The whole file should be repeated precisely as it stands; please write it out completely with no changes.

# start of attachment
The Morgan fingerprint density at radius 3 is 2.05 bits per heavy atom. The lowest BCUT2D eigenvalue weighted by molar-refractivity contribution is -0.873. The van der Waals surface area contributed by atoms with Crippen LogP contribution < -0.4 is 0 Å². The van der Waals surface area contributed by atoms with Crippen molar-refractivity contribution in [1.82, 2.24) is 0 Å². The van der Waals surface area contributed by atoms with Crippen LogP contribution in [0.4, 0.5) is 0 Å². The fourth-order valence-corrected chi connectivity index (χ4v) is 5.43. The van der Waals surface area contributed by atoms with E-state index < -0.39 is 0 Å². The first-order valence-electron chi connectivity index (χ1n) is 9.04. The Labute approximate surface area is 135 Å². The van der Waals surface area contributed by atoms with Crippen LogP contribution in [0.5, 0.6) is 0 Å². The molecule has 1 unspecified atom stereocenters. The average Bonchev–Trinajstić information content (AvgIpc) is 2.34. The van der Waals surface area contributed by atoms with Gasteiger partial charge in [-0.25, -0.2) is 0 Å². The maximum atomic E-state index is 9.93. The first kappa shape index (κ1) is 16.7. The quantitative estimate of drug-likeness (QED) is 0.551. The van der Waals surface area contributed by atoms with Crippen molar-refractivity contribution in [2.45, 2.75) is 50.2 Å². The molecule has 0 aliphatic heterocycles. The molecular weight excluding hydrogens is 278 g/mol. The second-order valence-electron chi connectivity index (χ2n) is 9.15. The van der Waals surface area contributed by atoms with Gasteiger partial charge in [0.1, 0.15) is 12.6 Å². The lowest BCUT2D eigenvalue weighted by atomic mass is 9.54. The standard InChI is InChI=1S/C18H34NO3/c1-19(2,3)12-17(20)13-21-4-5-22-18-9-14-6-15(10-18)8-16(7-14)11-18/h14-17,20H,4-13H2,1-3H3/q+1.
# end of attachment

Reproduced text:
The Morgan fingerprint density at radius 3 is 2.05 bits per heavy atom. The lowest BCUT2D eigenvalue weighted by molar-refractivity contribution is -0.873. The van der Waals surface area contributed by atoms with Crippen LogP contribution < -0.4 is 0 Å². The van der Waals surface area contributed by atoms with Crippen molar-refractivity contribution in [1.82, 2.24) is 0 Å². The van der Waals surface area contributed by atoms with Crippen LogP contribution in [0.4, 0.5) is 0 Å². The fourth-order valence-corrected chi connectivity index (χ4v) is 5.43. The van der Waals surface area contributed by atoms with E-state index < -0.39 is 0 Å². The first-order valence-electron chi connectivity index (χ1n) is 9.04. The Labute approximate surface area is 135 Å². The van der Waals surface area contributed by atoms with Crippen LogP contribution in [0.5, 0.6) is 0 Å². The molecule has 1 unspecified atom stereocenters. The average Bonchev–Trinajstić information content (AvgIpc) is 2.34. The van der Waals surface area contributed by atoms with Gasteiger partial charge in [-0.25, -0.2) is 0 Å². The maximum atomic E-state index is 9.93. The first kappa shape index (κ1) is 16.7. The quantitative estimate of drug-likeness (QED) is 0.551. The van der Waals surface area contributed by atoms with Crippen molar-refractivity contribution in [2.45, 2.75) is 50.2 Å². The molecule has 0 aliphatic heterocycles. The molecular weight excluding hydrogens is 278 g/mol. The second-order valence-electron chi connectivity index (χ2n) is 9.15. The van der Waals surface area contributed by atoms with Gasteiger partial charge in [0.1, 0.15) is 12.6 Å². The lowest BCUT2D eigenvalue weighted by atomic mass is 9.54. The standard InChI is InChI=1S/C18H34NO3/c1-19(2,3)12-17(20)13-21-4-5-22-18-9-14-6-15(10-18)8-16(7-14)11-18/h14-17,20H,4-13H2,1-3H3/q+1.